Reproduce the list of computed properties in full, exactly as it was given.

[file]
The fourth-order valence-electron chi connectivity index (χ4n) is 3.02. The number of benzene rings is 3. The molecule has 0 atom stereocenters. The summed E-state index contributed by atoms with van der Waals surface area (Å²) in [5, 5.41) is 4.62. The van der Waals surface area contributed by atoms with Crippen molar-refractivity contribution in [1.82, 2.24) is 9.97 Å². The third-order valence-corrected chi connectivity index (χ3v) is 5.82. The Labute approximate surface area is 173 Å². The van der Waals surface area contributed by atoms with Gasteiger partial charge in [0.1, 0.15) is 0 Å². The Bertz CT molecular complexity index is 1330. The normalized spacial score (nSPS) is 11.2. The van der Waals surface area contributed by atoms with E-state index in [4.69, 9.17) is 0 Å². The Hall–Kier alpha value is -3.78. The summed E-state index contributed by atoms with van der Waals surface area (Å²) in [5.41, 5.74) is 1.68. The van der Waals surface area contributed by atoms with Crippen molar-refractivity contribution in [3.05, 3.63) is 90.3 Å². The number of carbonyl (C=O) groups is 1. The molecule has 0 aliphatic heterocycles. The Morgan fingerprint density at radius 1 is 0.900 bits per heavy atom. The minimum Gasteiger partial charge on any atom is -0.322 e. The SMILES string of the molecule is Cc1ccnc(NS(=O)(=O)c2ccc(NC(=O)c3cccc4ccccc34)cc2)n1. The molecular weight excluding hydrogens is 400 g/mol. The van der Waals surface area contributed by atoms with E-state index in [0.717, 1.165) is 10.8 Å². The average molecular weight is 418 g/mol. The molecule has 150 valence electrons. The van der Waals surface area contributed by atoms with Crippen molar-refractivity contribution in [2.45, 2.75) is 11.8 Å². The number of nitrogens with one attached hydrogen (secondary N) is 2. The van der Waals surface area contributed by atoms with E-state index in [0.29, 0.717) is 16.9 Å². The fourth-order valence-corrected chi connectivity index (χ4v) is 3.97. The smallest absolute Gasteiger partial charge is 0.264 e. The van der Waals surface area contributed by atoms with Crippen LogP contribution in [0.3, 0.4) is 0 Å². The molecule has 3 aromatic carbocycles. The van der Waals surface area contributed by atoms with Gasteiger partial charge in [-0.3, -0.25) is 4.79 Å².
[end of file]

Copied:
The fourth-order valence-electron chi connectivity index (χ4n) is 3.02. The number of benzene rings is 3. The molecule has 0 atom stereocenters. The summed E-state index contributed by atoms with van der Waals surface area (Å²) in [5, 5.41) is 4.62. The van der Waals surface area contributed by atoms with Crippen molar-refractivity contribution in [1.82, 2.24) is 9.97 Å². The third-order valence-corrected chi connectivity index (χ3v) is 5.82. The Labute approximate surface area is 173 Å². The van der Waals surface area contributed by atoms with Gasteiger partial charge in [0.1, 0.15) is 0 Å². The Bertz CT molecular complexity index is 1330. The normalized spacial score (nSPS) is 11.2. The van der Waals surface area contributed by atoms with E-state index in [4.69, 9.17) is 0 Å². The Hall–Kier alpha value is -3.78. The summed E-state index contributed by atoms with van der Waals surface area (Å²) in [5.41, 5.74) is 1.68. The van der Waals surface area contributed by atoms with Crippen molar-refractivity contribution in [3.05, 3.63) is 90.3 Å². The number of carbonyl (C=O) groups is 1. The molecule has 0 aliphatic heterocycles. The Morgan fingerprint density at radius 1 is 0.900 bits per heavy atom. The minimum Gasteiger partial charge on any atom is -0.322 e. The SMILES string of the molecule is Cc1ccnc(NS(=O)(=O)c2ccc(NC(=O)c3cccc4ccccc34)cc2)n1. The molecular weight excluding hydrogens is 400 g/mol. The van der Waals surface area contributed by atoms with E-state index in [0.717, 1.165) is 10.8 Å². The average molecular weight is 418 g/mol. The molecule has 150 valence electrons. The van der Waals surface area contributed by atoms with Crippen molar-refractivity contribution in [2.45, 2.75) is 11.8 Å². The number of nitrogens with one attached hydrogen (secondary N) is 2. The van der Waals surface area contributed by atoms with E-state index in [0.29, 0.717) is 16.9 Å². The fourth-order valence-corrected chi connectivity index (χ4v) is 3.97. The smallest absolute Gasteiger partial charge is 0.264 e. The van der Waals surface area contributed by atoms with Crippen LogP contribution in [0.3, 0.4) is 0 Å². The molecule has 3 aromatic carbocycles. The van der Waals surface area contributed by atoms with Gasteiger partial charge in [-0.3, -0.25) is 4.79 Å².